When Kristina Fox, 35, checked into a Portland, Ore., hospital in 1998 for a routine outpatient procedure to treat endometriosis, she assumed she’d be back at work in a couple of days. But during the procedure, a malfunctioning surgical instrument seared a tiny hole in her colon. That mistake turned into a cascade of complications: The hole opened the way for bowel contents to move into her abdomen, causing a raging infection. “They opened me up from belly button to pelvic bone and washed me out with 35 gallons of sterile saline,” Fox says. “They said I wasn’t going to survive.” She pulled through, but as a result this mother of two has undergone 20 operations to treat an impaired bladder that forces her to go to the bathroom 30 to 40 times a day. She can no longer work or have more children.
You hear about mistakes like this and think, How could this happen here, in America, where our medical system is second to none? “We’ve made tremendous advances in saving lives. We can nearly cure childhood leukemia and many other types of cancer. And yet, around 98,000 people die in hospitals every year primarily of mistakes and many, many more suffer preventable harm,” says Peter Pronovost, MD, professor in the departments of anesthesiology and critical care, surgery, and health policy and management at Johns Hopkins University School of Medicine in Baltimore. One study suggests that if you randomly pull 100 hospital charts, you’ll find 40 errors.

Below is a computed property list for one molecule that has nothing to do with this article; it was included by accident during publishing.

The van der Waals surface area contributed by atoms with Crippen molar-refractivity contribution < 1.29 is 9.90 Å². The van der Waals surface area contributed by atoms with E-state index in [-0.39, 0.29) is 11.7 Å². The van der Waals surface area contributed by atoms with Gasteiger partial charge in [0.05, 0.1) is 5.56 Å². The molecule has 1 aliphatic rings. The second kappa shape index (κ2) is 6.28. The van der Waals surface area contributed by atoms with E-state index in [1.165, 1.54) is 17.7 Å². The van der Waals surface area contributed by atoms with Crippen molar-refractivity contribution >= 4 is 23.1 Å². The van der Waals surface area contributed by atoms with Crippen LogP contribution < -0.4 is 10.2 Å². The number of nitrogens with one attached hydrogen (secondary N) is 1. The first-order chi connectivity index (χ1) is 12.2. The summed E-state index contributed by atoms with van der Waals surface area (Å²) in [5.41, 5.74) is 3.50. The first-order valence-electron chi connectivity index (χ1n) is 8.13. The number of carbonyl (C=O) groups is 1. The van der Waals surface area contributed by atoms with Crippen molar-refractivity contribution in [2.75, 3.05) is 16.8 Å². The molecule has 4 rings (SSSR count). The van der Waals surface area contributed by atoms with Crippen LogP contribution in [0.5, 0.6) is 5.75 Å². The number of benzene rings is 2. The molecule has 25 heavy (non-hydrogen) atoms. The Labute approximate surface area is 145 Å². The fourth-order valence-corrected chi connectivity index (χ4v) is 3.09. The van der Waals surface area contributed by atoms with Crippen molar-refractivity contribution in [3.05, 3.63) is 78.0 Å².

Frightening screwups happen at even the most well-respected medical centers, a point driven home last November when, at Cedars-Sinai Medical Center in Los Angeles, actor Dennis Quaid’s 2-week-old twins, Zoe Grace and Thomas Boone, received near-fatal, thousandfold overdoses of the blood thinner Heparin. The Dennis Quaid case wasn’t a fluke either: In 2006, three premature babies in Indianapolis died from the same mistake. Medication errors injure 1 in 15 children admitted to hospitals each year, according to a recent study in the journal Pediatrics—five times more than was previously believed.
By Lorie A. Parch
Additional reporting by Kimberly Holland and Brittani Tingle